Monday, June 26, 2006

A grand day out


Braunston: beer, beanburgers, boats - what more could a girl want?

Lots of other things that don't alliterate satisfactorily but were also present: sunshine, friendly people old and new, engines, morris dancers (OK, I can take or leave them), teenagers scarily good at handling boats; boats and more boats (although perhaps not quite the numbers they were hoping for? I confess I didn't count). Well worth the 320 mile round trip and £10 car parking charge.

But, I hear you ask, what about the National Paint Colour Mystery? It deepens (or lightens). Apparently it should be neither bright green nor dark green, but according to someone who ought to know (just what is the protocol on naming people?) 'a sort of dirty lime green with black in it' and 'really horrible'. So horrible that it seems no one has attempted to reproduce it on a rebuilt engine. The colour he picked out on our chips was more what I'd call a sort of darkish eau-de-nil - a good thirties colour for a thirties engine. So what we need to do now is to track one down (possibly our own) with some original paint still on it and try and find a match. It might be argued that it really doesn't matter - people could paint their engines any colour they liked and it needn't try to look as if it's straight out of the box. But if we're going to do it, why not try to get it right - tracking these things down is so much of the fun of it. Of course, that might not be the last word on the subject - someone else again might have other ideas about how it should be. Anyone got any ideas of other ways of finding out?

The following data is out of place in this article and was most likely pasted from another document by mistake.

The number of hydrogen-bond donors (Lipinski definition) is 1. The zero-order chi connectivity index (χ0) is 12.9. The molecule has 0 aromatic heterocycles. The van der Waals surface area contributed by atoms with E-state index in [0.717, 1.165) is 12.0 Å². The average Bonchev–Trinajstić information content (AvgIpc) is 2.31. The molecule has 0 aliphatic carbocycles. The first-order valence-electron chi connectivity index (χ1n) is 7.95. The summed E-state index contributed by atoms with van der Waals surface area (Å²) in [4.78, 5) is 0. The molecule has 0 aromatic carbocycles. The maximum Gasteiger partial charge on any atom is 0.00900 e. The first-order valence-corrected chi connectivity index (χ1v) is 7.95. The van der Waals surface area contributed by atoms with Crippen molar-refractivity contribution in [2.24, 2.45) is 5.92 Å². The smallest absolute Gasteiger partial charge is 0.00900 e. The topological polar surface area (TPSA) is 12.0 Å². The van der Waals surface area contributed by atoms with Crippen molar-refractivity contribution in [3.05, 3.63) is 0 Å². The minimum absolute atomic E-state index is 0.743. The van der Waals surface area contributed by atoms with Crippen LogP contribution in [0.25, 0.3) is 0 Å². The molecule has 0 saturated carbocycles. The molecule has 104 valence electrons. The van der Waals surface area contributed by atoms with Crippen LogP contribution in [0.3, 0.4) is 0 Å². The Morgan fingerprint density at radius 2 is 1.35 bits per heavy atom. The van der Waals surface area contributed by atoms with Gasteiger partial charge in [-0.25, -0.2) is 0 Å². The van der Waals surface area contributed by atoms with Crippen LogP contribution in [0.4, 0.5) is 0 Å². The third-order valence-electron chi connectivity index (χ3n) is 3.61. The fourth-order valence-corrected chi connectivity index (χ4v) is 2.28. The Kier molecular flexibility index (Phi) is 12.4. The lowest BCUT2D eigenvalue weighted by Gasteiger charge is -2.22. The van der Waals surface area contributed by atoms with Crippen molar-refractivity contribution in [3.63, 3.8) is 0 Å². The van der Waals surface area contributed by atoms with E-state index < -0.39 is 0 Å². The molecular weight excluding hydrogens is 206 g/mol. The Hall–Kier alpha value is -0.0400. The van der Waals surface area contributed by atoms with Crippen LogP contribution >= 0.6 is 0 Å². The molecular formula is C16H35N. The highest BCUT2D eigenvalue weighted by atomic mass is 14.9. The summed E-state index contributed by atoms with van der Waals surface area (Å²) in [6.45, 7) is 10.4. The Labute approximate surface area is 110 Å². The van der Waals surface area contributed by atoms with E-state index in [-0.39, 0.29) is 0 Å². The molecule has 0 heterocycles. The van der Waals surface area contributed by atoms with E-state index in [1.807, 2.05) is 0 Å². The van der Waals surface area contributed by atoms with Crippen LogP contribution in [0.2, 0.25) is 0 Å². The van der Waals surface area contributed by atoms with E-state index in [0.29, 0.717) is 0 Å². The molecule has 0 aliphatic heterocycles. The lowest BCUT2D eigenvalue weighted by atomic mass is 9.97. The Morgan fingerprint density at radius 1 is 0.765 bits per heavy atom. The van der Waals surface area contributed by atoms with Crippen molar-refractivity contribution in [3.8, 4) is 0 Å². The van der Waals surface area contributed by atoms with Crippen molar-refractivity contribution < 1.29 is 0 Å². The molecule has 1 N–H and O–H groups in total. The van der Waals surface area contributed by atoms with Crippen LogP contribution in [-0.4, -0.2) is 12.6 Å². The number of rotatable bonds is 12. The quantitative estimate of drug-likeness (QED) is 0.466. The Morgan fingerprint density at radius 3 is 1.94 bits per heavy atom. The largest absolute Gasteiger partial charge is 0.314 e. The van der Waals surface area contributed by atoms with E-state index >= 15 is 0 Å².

2 comments:

MortimerBones said...

you could go to the local university, see if you can find someone with a chromometer, get them to come out to the boat and point it at your engine, that gives you the xyY co-ordinates of your colour which you can then reproduce... either by generating it on the computer and printing it out on a good printer or..erm..

Hmm - I wonder if this is too technical? Can you get a colour mixer to do it if you take a good photo?

Sarah said...

My first comment! How exciting; thank you Mortimer. As it happens, I work at the local university ... but the problem is not so much reproducing the right colour, as identifying it in the first place; knowing which bit of green paint is the original one. Going back to read some more of your blog now.